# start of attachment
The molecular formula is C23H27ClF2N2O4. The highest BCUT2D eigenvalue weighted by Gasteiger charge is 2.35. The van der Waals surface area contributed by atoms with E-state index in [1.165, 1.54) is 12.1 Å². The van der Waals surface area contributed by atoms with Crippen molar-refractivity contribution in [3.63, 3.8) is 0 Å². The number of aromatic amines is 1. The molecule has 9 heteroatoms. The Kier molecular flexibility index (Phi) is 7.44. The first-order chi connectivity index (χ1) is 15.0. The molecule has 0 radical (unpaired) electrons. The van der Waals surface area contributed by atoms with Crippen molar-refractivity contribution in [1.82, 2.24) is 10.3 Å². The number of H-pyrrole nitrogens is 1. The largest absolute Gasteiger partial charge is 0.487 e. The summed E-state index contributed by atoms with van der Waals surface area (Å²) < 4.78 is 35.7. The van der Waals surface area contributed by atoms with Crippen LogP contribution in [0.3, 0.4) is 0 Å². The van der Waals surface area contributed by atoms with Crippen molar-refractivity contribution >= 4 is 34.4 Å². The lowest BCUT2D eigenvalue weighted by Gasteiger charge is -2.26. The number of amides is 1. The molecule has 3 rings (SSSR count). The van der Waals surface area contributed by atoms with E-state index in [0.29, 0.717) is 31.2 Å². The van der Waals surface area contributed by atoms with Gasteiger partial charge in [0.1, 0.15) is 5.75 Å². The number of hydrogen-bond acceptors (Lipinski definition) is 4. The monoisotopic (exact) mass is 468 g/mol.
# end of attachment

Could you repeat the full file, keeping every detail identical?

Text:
The molecular formula is C23H27ClF2N2O4. The highest BCUT2D eigenvalue weighted by Gasteiger charge is 2.35. The van der Waals surface area contributed by atoms with E-state index in [1.165, 1.54) is 12.1 Å². The van der Waals surface area contributed by atoms with Crippen molar-refractivity contribution in [3.63, 3.8) is 0 Å². The number of aromatic amines is 1. The molecule has 9 heteroatoms. The Kier molecular flexibility index (Phi) is 7.44. The first-order chi connectivity index (χ1) is 15.0. The molecule has 0 radical (unpaired) electrons. The van der Waals surface area contributed by atoms with Crippen molar-refractivity contribution in [1.82, 2.24) is 10.3 Å². The number of H-pyrrole nitrogens is 1. The largest absolute Gasteiger partial charge is 0.487 e. The summed E-state index contributed by atoms with van der Waals surface area (Å²) < 4.78 is 35.7. The van der Waals surface area contributed by atoms with Crippen LogP contribution in [0.3, 0.4) is 0 Å². The van der Waals surface area contributed by atoms with Crippen molar-refractivity contribution >= 4 is 34.4 Å². The lowest BCUT2D eigenvalue weighted by Gasteiger charge is -2.26. The number of amides is 1. The molecule has 3 rings (SSSR count). The van der Waals surface area contributed by atoms with E-state index in [0.29, 0.717) is 31.2 Å². The van der Waals surface area contributed by atoms with Gasteiger partial charge in [0.1, 0.15) is 5.75 Å². The number of hydrogen-bond acceptors (Lipinski definition) is 4. The monoisotopic (exact) mass is 468 g/mol.